Schmidt attacks western sanctions on Russia as ‘nonsense’

Former German chancellor describes Russian actions in Crimea as ‘perfectly understandable’

Former German chancellor Helmut Schmidt  warned western leaders against pushing for military action in Ukraine, saying this would “possibly stimulate the Russian appetite”. Photograph: EPA/Maurizio Gambarini

Former German chancellor Helmut Schmidt warned western leaders against pushing for military action in Ukraine, saying this would “possibly stimulate the Russian appetite”. Photograph: EPA/Maurizio Gambarini

Sat, Mar 29, 2014, 01:00


Former German chancellor Helmut Schmidt has attacked the West’s Crimea strategy and described Russia’s annexation of the peninsula as “completely understandable”.

His remarks in yesterday’s Die Zeit weekly, of which he is publisher, follow similar remarks by another ex-Social Democrat (SPD) chancellor, Gerhard Schröder.

Mr Schmidt dismissed EU and US sanctions on Russian officials as “nonsense”, saying travel bans and asset freezes were symbolic and would “affect the West as much as the Russians”.

He suggested the situation in Ukraine was “dangerous because the West is getting terribly upset” which, in turn, lead to corresponding “upset in the Russian public and political debate”.

He warned western leaders against pushing for military action in Ukraine, saying this would “possibly stimulate the Russian appetite”.

The 95-year-old leader criticised the end of G8 meetings with Moscow, saying this format “would be ideal to sit down together and would be far better for peace than threatening sanctions”. His reserved his only compliment for Chancellor Angela Merkel saying “praise was due for [her] caution”.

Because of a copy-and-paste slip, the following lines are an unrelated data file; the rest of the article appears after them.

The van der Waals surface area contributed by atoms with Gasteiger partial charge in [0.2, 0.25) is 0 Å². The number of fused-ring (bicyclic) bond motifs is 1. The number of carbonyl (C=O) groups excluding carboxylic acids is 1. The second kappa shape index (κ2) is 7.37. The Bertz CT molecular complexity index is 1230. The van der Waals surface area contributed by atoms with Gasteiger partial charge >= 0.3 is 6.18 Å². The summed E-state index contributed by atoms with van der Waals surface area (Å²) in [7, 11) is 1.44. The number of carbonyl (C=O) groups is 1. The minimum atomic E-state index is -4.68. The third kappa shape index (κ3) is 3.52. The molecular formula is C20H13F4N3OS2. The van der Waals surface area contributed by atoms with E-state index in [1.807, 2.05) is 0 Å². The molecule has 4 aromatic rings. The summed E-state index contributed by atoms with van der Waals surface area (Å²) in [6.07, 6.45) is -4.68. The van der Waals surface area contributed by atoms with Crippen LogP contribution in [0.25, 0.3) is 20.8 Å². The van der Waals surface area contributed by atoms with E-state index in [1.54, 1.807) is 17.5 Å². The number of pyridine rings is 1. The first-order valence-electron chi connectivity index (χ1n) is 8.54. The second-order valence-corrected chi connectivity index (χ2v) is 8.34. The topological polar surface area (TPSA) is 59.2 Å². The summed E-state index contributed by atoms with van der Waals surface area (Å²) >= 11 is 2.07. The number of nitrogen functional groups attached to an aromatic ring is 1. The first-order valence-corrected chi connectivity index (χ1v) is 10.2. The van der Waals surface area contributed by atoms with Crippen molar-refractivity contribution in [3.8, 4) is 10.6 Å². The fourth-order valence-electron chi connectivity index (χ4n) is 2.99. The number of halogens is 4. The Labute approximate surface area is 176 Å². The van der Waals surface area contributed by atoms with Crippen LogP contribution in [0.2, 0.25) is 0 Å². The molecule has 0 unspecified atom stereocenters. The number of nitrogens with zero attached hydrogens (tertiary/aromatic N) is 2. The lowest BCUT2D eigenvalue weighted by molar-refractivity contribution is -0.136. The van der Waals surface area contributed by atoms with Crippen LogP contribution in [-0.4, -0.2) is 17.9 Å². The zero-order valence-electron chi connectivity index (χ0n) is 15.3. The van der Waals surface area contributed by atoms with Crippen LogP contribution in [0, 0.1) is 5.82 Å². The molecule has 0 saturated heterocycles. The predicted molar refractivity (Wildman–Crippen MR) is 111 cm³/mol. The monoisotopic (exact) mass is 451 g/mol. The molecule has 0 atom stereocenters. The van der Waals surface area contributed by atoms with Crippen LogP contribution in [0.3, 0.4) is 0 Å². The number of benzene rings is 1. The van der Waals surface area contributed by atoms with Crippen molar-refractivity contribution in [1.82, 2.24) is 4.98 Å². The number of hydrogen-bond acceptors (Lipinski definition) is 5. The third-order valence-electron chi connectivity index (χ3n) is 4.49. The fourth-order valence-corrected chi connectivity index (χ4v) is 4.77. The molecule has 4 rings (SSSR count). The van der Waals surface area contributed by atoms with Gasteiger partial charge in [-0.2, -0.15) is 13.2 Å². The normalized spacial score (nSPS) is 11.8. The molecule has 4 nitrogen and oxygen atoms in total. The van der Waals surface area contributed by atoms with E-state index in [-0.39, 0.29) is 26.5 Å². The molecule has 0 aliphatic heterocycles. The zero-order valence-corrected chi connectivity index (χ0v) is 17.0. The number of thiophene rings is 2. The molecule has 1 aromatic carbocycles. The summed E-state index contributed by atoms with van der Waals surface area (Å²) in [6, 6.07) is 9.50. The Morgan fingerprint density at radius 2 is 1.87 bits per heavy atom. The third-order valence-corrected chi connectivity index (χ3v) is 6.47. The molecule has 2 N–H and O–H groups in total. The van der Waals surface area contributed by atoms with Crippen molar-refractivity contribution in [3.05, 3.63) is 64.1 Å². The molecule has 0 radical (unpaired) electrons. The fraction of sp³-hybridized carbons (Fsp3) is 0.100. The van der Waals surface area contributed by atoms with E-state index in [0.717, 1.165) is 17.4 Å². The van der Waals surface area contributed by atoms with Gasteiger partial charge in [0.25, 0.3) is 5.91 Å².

His remarks drew a mixed reaction yesterday in Berlin. A spokesman for Dr Merkel declined to comment on Mr Schmidt’s “personal opinion”.

The opposition Left Party backed Mr Schmidt’s criticism of sanctions.

Mr Schröder aired similar criticisms of the western strategy towards Russia two week ago, saying President Vladimir Putin was experiencing “encirclement angst” and put some of the blame for the escalation of the Crimean crisis at the door of the EU and US.

This week German public television ran a report recalling how Mr Schröder, after pushing for a new gas pipeline between Russia and Germany when in office, later became chairman of the pipeline consortium operated by the state-controlled gas company Gazprom.

Suggesting Mr Schröder was as much Russian lobbyist as elder statesman, the report said he attended a meeting with the Russian ambassador on March 4 in the Berlin embassy. The ex-leader declined to comment on his dealings with Russia or the meeting.